Irritable bowel syndrome (IBS) is a long-term condition that causes pain or discomfort in the abdomen and an alteration of bowel habit. Irritable bowel syndrome can develop at any age, but irritable bowel symptoms in women can begin to be experienced between 15 and 40 years. Women are more likely to get IBS and irritable bowel symptoms in women tend to be more severe. It is one of the most common problems of the digestive system and affects approximately 1 in 5 people in the world. There really is no definitive answer as to why some people suffer from irritable bowel syndrome and others do not, the symptoms cannot be diagnosed to a single organic cause.
Recent research reports that patients with IBS have a more sensitive and reactive colon than normal for a variety of things, including certain foods and stress, in addition to the immune system, which fights infections, is also involved. The gene may also play an important role. Some studies have shown that a person, who has irritable bowel syndrome, suffers from a brain-intestinal abnormality due to defective communication between the two areas of the body. It is believed that communications are confused, causing hypersensitivity in the colon. Symptoms of the irritable bowel in women vary greatly from mild abdominal discomfort, to stronger colic pain, diarrhea, constipation, bloating and gas. The lining of the colon (epithelium) that is affected by the immune and nervous systems regulates the passage of fluids into and out of the colon. Although with the Irritable Bowel Syndrome the epithelium does not seem to work properly, rapid movement of the contents of the colon can exceed the absorption capacity of the colon, resulting in excess fluid in the stool. In other circumstances, the movement of the colon is too slow, too much fluid is absorbed and constipation develops. In western countries the irritable bowel in women is twice that in men. Irritable bowel syndrome is largely considered a woman’s health issue even though men suffer from it too, but the symptoms are stronger and more frequently. Some research indicates that this could be due to physiological differences. Women have proven to be more sensitive to certain types of pain, (particularly the pain of internal organs) than men. Therefore pain that is considered debilitating for a woman can only be a nuisance for a man. Many women find that IBS symptoms are worse during certain phases of their menstrual cycle, such as pre-menstrual or ovulation. This has led to speculation that if female hormones exacerbate IBS, male hormones may be responsible for protecting men from IBS. In a study, it was observed that men with irritable bowel syndrome had lower hormonal levels than men who did not suffer from irritable bowel syndrome.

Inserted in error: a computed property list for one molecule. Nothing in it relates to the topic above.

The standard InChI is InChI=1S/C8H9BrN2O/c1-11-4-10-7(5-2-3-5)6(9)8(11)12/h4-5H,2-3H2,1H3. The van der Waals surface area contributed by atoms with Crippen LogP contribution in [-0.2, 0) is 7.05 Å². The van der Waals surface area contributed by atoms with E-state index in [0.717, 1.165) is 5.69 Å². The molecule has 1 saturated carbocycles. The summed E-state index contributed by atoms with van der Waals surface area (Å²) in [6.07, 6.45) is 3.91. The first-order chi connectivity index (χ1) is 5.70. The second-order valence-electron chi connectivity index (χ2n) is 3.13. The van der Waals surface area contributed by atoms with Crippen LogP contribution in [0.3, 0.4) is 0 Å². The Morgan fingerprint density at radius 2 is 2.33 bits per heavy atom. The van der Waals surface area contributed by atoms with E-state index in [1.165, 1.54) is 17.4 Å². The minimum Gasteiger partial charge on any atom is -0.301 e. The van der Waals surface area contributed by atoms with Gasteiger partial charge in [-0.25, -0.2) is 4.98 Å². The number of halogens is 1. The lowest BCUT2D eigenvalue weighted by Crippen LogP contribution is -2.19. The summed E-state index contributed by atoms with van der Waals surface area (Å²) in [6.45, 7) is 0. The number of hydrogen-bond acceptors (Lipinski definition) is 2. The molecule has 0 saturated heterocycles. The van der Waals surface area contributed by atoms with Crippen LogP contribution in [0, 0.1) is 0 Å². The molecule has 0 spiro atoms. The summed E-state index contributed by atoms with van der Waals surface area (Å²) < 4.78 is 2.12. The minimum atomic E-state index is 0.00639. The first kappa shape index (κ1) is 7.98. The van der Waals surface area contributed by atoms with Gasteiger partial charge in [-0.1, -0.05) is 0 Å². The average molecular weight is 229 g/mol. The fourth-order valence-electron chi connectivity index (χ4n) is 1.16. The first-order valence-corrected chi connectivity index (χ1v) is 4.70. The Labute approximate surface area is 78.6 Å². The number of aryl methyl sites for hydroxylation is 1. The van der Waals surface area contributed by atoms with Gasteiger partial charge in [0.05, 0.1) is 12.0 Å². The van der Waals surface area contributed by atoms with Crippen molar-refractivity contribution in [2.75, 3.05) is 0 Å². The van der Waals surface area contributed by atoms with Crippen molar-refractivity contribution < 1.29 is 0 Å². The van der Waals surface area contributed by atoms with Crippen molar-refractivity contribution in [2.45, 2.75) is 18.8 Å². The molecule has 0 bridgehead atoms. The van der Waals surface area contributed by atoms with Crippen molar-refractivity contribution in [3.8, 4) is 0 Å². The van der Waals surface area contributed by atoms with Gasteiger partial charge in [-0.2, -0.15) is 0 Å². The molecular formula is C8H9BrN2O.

“This could mean that higher levels of male hormones in the body can prevent IBS symptoms”.
Another study showed that men who had a lower testosterone level experienced worse IBS symptoms.
Irritable Colon in Women and Ovarian Cysts:
Hormones are a very important factor to consider when it comes to determining irritable bowel syndrome and an ovarian cyst. Since the irritable colon in women is more frequent than in men, as are intestinal disorders and ovarian cysts that only affect women. Ovarian cysts are generally considered a functional disorder, which means that they develop when normal body function works abnormally, and they only form during the years that a woman is ovulating regularly. It is possible to acquire an ovarian cyst in the future, but it would have formed initially when the woman was still ovulating. Irritable bowel syndrome is also considered a functional disorder. There are a number of theories about the cause, and although there are triggers that have been identified, the cause of IBS remains a mystery. A common symptom present in both irritable bowel syndrome and functional ovarian cysts is abdominal pain. The pain experienced by individuals who have irritable bowel syndrome is mainly caused by the accumulation of gases from ingested air and gas formation from microorganisms that digest food, this puts pressure on the intestinal tract and colon. Pressure can cause distended intestines to come into contact with the ovaries, which also lead to pain experiences due to hypersensitive nerves in the area. Since women are more likely to suffer from IBS, and that IBS has been reported to be worse during menstruation, there seems to be a link between hormones and IBS. Generally, irritable bowel symptoms in women are more severe than in men and need more medications or treatment to relieve symptoms.
It seems that there are connections between psychological conditions and irritable bowel syndrome; once again depression and anxiety are generally more common in women than in men, which could also be related to irritable bowel symptoms in women.